Guangzhou has a history that spans over 2,200 years. As early as the Zhou Period in the 9th century BC, the city (then known as "Chu Ting") served as a commercial exchange center for the Baiyue people and people of Chu State in the middle reaches of Yangtze River. The Emperor Qin Shihuang (259-210 BC) unified the Lingnan region (the area of modern-day Guangdong, Guangxi, Hainan Island and the South China Sea Islands), and established the city of Panyu, now a suburb of Guangzhou. In 226 AD, the Emperor Sun Quan created the name Guangzhou Prefecture as part of a political division of the region, and the name was later given to the city.
By the 10th century AD, Hindu and Arab merchants had established a presence in the city. With this influx of traders, the city's reputation extended as far as Europe, and by 1511, the Portuguese, principally interested in silk and porcelain, had secured a trade monopoly, but the British broke this in the late 17th century. In the 18th century, the French and the Dutch were also permitted to trade. But much was about to change since the British relied heavily on its trade in opium to maintain its balance of trade with China. By 1839, the issue of opium had attracted so much attention in China that the emperor commissioned Lin Zexu, commissioner of Guangzhou, to eradicate the drug problem. This led to the first Opium War, which ended with the Treaty of Nanking, ceding Hong Kong to the British. A later treaty allowed the French and the British to occupy Guangzhou.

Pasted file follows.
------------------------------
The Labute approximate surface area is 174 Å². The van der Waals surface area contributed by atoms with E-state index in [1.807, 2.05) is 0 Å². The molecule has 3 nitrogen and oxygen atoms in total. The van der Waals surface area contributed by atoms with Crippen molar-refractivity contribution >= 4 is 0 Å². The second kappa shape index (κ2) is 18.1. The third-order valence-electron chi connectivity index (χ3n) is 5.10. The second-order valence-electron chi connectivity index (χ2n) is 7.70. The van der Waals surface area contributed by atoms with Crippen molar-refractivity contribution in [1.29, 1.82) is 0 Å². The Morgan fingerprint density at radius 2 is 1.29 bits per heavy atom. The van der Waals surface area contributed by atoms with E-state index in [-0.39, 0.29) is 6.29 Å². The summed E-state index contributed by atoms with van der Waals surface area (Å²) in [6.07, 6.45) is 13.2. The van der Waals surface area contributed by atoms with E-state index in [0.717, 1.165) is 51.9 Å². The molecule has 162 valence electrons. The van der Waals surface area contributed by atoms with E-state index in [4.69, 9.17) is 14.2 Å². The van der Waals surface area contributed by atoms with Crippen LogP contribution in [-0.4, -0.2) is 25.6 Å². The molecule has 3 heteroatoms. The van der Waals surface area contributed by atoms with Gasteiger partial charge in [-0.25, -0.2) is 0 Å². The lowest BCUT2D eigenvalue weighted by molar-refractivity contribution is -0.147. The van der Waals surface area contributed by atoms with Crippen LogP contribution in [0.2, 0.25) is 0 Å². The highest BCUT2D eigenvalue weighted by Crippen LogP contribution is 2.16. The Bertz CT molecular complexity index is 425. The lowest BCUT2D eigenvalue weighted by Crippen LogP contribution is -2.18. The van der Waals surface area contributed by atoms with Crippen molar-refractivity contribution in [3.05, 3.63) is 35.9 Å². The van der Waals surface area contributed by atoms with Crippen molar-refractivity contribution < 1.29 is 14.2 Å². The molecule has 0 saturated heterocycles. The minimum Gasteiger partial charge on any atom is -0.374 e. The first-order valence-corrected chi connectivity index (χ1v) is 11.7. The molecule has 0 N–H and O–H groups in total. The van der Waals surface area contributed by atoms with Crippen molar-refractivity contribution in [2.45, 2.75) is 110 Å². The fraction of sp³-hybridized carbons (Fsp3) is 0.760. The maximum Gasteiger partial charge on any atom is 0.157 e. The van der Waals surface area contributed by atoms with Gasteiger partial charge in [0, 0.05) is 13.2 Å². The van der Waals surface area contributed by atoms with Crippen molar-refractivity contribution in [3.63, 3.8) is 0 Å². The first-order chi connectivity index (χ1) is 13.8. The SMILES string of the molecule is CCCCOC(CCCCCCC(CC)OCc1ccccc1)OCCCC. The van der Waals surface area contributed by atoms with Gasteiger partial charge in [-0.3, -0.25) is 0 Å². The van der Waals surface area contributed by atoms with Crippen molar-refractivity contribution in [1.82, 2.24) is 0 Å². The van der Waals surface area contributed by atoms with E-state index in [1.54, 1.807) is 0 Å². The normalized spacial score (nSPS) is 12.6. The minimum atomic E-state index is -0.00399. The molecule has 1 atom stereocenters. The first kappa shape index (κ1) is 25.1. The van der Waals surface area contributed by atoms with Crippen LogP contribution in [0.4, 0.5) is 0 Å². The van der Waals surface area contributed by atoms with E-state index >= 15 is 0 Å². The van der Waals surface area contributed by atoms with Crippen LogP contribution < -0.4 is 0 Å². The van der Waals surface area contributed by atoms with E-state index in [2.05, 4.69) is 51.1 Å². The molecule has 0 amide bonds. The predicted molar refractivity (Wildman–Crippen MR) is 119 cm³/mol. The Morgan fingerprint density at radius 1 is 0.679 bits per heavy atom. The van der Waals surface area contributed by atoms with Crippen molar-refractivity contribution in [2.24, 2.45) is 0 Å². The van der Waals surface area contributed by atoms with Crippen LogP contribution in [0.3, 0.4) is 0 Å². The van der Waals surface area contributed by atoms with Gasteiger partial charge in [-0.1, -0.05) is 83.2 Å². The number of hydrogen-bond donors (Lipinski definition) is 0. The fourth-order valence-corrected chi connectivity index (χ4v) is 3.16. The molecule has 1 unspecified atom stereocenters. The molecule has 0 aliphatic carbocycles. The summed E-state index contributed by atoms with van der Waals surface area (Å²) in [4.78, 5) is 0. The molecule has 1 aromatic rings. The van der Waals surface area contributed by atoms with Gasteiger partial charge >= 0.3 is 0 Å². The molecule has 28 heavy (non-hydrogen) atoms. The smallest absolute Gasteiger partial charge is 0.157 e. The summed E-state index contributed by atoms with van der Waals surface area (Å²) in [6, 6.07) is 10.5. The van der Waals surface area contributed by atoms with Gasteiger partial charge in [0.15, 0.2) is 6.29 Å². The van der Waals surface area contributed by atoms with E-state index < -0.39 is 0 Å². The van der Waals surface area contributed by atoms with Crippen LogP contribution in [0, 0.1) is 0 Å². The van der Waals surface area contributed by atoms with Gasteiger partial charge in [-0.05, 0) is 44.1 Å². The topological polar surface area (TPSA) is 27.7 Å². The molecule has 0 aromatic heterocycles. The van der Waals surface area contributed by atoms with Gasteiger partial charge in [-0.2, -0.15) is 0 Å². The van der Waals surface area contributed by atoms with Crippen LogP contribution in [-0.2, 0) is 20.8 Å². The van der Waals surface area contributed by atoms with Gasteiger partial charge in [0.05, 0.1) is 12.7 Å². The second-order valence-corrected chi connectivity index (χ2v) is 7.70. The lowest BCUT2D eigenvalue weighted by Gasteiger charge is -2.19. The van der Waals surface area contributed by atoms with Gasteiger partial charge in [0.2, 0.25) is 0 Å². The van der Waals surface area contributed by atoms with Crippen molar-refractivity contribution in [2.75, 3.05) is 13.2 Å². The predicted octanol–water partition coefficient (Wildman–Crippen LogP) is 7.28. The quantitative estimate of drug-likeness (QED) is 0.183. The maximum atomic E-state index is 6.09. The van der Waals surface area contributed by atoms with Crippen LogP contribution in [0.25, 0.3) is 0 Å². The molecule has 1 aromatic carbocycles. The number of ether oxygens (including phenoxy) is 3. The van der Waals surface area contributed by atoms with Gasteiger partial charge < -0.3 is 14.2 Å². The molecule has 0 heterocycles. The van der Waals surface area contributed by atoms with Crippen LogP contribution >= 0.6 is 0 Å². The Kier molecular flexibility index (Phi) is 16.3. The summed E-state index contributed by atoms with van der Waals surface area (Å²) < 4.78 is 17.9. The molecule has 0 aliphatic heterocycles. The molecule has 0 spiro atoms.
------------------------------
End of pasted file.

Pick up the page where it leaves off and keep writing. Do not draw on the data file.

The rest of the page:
In 1911, the city was a seat of a revolutionary movement under the guidance of Dr. Sun Yat-sen. It was in Guangzhou that the Republic of China was proclaimed on January 1 1912. In 1927, Guangzhou was briefly a seat of one of the earliest Communist communes in China. The city was occupied by the Japanese from 1938 to 1945, and in October 1949 the city was taken over by the People's Liberation Army. When the Chinese economy was opened up in the early 1980s, the early phase of market liberalization centered on the southern coastal regions, and Guangzhou saw rapid economic growth. Today, the city is the nerve center of the booming Pearl River delta economic zone, and one of the most economically important of China's cities.
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